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Old 09-08-2010, 15:47   #16
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Originally Posted by Dockhead View Post
...have a look at the attached, taken mid-Channel. Nope, in-mast furling mains just don't perform, they suck, they are for push-button poseurs, not sailors!
Attachment 18369
Heh. That's good speed on main-only. Fun! But of course a beam reach is hardly a test of anything. I wish I could find a 20kt breeze, not attached to a squall, in the South China Sea.
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Old 09-08-2010, 16:07   #17
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DH, was the photo taken on the way home? great speed though 20 knots of wind would have us well reefed down.

Our trip also didn't quite go to plan. An hour S of the Needles on the Thu evening, Viv was badly seasick. Faced with another 11 hours at night or turn back we came back into Lymington. Quite suprised really, I have seen her cook a meal in conditions that have kept me topsides. It wasn't rough at 15 knots but a nasty channel chop set up an uncomfortable montion and I wasn't feeling too good either. We left early Fri morning and with some tablets had an easy crossing to Alderney and From Alderney to Guernsey on the Sunday.

Interestingly we had our inmast main jam. Seems late at night on the Thu I had rolled it away with a crease which increased the diameter on the roller so jammed. We did this downwind rather than coming head to wind as we normally do, also the kicker was loose allowing the boom to rise. However winching it in and then back out solved it thankfully.

Shame about the weather last week but we had a quiet crossing home yesterday sun bathing all the way.

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Old 09-08-2010, 16:21   #18
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Oh, we had great weather other than one or two days of downpour when we were snugly moored up in Cherbourg. No complaints at all, and we had plenty of wind both ways contrary to all of the forecasts. The photo was made on the way back, St. Vaast -- Studland, 70-odd miles in 9-odd hours, a pace for a 200-mile day, by far the fastest passage I've ever made in any sailboat. We were indeed well reefed as we were close-hauled almost the whole way and the wind was mostly 25-ish.

On the way down we were on a beam reach, and had every scrap of canvas up even up to 25 knots.

Oddly, we never saw another pleasure boat. We had to dodge one ship on the way down and two on the way up, but the ship traffic was also less dense than what I imagined. Just a big wide ocean, mostly.


Concerning jamming in-mast furlers I think we now both know-- don't let the boom come up when furling. For the rest of the trip I was very careful to keep some tension on the leech and the system never worked so well.
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Old 09-08-2010, 16:35   #19
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Heh. That's good speed on main-only. Fun! But of course a beam reach is hardly a test of anything. I wish I could find a 20kt breeze, not attached to a squall, in the South China Sea.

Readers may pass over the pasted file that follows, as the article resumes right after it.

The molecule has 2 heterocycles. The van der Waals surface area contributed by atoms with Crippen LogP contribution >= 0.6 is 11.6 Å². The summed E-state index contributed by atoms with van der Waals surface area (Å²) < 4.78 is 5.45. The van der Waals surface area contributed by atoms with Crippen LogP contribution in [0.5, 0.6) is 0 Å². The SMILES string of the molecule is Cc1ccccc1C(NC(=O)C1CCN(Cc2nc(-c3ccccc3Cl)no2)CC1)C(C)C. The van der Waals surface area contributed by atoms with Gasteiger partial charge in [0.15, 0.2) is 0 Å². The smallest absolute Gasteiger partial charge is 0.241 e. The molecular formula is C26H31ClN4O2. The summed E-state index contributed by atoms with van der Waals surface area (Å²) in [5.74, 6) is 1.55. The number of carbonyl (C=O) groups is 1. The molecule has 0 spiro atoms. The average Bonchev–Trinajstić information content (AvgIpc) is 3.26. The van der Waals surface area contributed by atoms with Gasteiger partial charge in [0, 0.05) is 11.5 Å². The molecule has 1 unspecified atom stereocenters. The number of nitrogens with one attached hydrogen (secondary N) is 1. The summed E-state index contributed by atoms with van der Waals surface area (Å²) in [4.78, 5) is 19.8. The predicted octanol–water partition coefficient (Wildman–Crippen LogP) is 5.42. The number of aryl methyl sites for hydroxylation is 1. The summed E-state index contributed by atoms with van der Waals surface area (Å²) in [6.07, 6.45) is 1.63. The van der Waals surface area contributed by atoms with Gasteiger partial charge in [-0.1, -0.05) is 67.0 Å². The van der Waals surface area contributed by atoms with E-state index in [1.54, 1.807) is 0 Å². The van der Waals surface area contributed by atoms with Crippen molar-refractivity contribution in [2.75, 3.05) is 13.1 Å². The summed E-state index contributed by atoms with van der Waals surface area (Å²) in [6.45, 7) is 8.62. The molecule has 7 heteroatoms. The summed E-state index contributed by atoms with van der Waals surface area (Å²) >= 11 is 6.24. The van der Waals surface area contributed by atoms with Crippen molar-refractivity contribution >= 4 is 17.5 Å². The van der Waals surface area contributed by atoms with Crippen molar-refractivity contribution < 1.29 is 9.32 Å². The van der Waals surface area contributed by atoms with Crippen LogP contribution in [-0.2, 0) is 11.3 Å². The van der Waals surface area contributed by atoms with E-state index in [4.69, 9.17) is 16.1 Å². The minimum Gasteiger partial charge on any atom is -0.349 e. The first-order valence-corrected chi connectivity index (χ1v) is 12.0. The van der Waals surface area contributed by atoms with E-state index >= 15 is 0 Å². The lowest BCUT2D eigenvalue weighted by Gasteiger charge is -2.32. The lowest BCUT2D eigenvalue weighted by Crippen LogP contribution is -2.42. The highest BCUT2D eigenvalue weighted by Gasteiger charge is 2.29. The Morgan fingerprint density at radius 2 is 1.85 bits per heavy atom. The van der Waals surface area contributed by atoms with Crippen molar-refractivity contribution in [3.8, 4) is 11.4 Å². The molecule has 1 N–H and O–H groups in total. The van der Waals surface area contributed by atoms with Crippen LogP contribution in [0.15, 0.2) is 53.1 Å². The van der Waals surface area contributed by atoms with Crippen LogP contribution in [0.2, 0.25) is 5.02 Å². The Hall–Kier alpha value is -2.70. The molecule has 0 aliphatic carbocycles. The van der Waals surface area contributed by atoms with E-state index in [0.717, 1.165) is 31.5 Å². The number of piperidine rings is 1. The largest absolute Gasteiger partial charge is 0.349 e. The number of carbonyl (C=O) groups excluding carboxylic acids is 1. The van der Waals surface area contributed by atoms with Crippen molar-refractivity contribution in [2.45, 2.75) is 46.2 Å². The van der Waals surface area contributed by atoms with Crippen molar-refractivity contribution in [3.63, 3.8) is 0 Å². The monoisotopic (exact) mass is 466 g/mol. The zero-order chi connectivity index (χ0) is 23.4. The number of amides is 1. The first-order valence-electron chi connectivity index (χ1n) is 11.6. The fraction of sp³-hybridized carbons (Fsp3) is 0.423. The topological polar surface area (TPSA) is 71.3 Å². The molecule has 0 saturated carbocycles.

Ha, ha. Well, it's not main only (I wish!). That would create intolerable weather helm in our boat in 20 knots of wind. We had the yankee reefed to the first mark and the staysail furled, having just been through a squall. A minute later the staysail came out and we unreefed the yankee.
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Old 09-08-2010, 16:44   #20
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In six seasons of winter cruising I have yet to have a problem with my in-mast furling.
Reminds me of the joke about the guy who jumped off a ten story building yelling - so far, so good - all the way down.
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Old 09-08-2010, 19:39   #21
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Dockhead - I think you figured out who had helpful advice. Kudos to Bash, Vasco, and hummingway for what I see as good advice.

I suggest in the future keeping more tension on the outhaul as you furl the main so the wraps are tighter and you don't have fabric to jam in the slot. Also check your main halyard tension.
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Old 09-08-2010, 19:41   #22
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I had this trouble too...usually when other people were on board the boat. Its then I learned that most of my guests were opening up the main halyard spinlock, then quickly tightening it back down. In the meantime, though, the halyard became loose which allowed the sail to wrap in on itself when it was time to furl.

With in-mast systems...the tension on the main halyard must be tight tight tight.

So now, I'm the only one that unfurls the main
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Old 09-08-2010, 20:37   #23
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Dockhead,

You might have already got this sorted but we had years of trouble free in-mast furling and we always:
- before furling, tension the boom vang to keep the leech tight;
- and, kept a slight amount of tension on the outhaul to furl tight
and prior to sailing I'd tension the main halyard. I'd also jump up on the coach roof and pull the first bit of the sail out manually to start things off.
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